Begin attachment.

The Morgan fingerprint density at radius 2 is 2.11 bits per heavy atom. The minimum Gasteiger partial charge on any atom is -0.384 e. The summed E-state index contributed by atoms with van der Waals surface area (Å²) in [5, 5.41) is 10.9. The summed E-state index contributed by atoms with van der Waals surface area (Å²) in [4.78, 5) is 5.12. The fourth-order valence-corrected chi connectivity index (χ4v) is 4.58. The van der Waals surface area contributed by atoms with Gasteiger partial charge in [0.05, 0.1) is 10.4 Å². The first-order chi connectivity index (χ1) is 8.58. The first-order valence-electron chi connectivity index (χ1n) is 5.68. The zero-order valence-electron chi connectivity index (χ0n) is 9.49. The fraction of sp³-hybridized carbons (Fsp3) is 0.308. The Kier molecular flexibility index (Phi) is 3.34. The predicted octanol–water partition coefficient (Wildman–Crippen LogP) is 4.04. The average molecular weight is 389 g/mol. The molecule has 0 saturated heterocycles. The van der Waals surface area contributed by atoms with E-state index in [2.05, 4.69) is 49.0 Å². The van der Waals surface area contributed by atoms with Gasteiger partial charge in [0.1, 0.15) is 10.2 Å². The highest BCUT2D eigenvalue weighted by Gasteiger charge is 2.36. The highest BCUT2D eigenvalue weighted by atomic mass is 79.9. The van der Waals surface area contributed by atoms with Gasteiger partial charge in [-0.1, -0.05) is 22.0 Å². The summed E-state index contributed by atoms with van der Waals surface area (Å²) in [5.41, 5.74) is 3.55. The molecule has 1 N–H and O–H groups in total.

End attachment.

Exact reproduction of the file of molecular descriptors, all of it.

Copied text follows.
The Morgan fingerprint density at radius 2 is 2.11 bits per heavy atom. The minimum Gasteiger partial charge on any atom is -0.384 e. The summed E-state index contributed by atoms with van der Waals surface area (Å²) in [5, 5.41) is 10.9. The summed E-state index contributed by atoms with van der Waals surface area (Å²) in [4.78, 5) is 5.12. The fourth-order valence-corrected chi connectivity index (χ4v) is 4.58. The van der Waals surface area contributed by atoms with Gasteiger partial charge in [0.05, 0.1) is 10.4 Å². The first-order chi connectivity index (χ1) is 8.58. The first-order valence-electron chi connectivity index (χ1n) is 5.68. The zero-order valence-electron chi connectivity index (χ0n) is 9.49. The fraction of sp³-hybridized carbons (Fsp3) is 0.308. The Kier molecular flexibility index (Phi) is 3.34. The predicted octanol–water partition coefficient (Wildman–Crippen LogP) is 4.04. The average molecular weight is 389 g/mol. The molecule has 0 saturated heterocycles. The van der Waals surface area contributed by atoms with E-state index in [2.05, 4.69) is 49.0 Å². The van der Waals surface area contributed by atoms with Gasteiger partial charge in [0.1, 0.15) is 10.2 Å². The highest BCUT2D eigenvalue weighted by Gasteiger charge is 2.36. The highest BCUT2D eigenvalue weighted by atomic mass is 79.9. The van der Waals surface area contributed by atoms with Gasteiger partial charge in [-0.1, -0.05) is 22.0 Å². The summed E-state index contributed by atoms with van der Waals surface area (Å²) in [5.41, 5.74) is 3.55. The molecule has 1 N–H and O–H groups in total.